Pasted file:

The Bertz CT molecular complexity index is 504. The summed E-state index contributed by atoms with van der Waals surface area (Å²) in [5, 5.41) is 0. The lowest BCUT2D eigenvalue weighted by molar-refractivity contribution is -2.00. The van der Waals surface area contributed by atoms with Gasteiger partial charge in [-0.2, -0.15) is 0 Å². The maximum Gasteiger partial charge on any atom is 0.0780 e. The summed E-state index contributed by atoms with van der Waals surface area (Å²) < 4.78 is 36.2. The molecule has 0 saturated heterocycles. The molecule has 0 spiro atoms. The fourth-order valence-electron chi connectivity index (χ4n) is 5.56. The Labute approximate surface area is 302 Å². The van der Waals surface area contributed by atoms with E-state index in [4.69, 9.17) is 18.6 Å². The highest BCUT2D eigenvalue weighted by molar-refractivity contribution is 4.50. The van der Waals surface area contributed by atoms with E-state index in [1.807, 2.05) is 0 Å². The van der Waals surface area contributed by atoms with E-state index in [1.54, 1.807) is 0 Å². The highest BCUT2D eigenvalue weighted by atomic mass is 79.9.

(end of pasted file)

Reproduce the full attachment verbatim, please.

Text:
The Bertz CT molecular complexity index is 504. The summed E-state index contributed by atoms with van der Waals surface area (Å²) in [5, 5.41) is 0. The lowest BCUT2D eigenvalue weighted by molar-refractivity contribution is -2.00. The van der Waals surface area contributed by atoms with Gasteiger partial charge in [-0.2, -0.15) is 0 Å². The maximum Gasteiger partial charge on any atom is 0.0780 e. The summed E-state index contributed by atoms with van der Waals surface area (Å²) < 4.78 is 36.2. The molecule has 0 saturated heterocycles. The molecule has 0 spiro atoms. The fourth-order valence-electron chi connectivity index (χ4n) is 5.56. The Labute approximate surface area is 302 Å². The van der Waals surface area contributed by atoms with E-state index in [4.69, 9.17) is 18.6 Å². The highest BCUT2D eigenvalue weighted by molar-refractivity contribution is 4.50. The van der Waals surface area contributed by atoms with E-state index in [1.807, 2.05) is 0 Å². The van der Waals surface area contributed by atoms with E-state index in [1.54, 1.807) is 0 Å². The highest BCUT2D eigenvalue weighted by atomic mass is 79.9.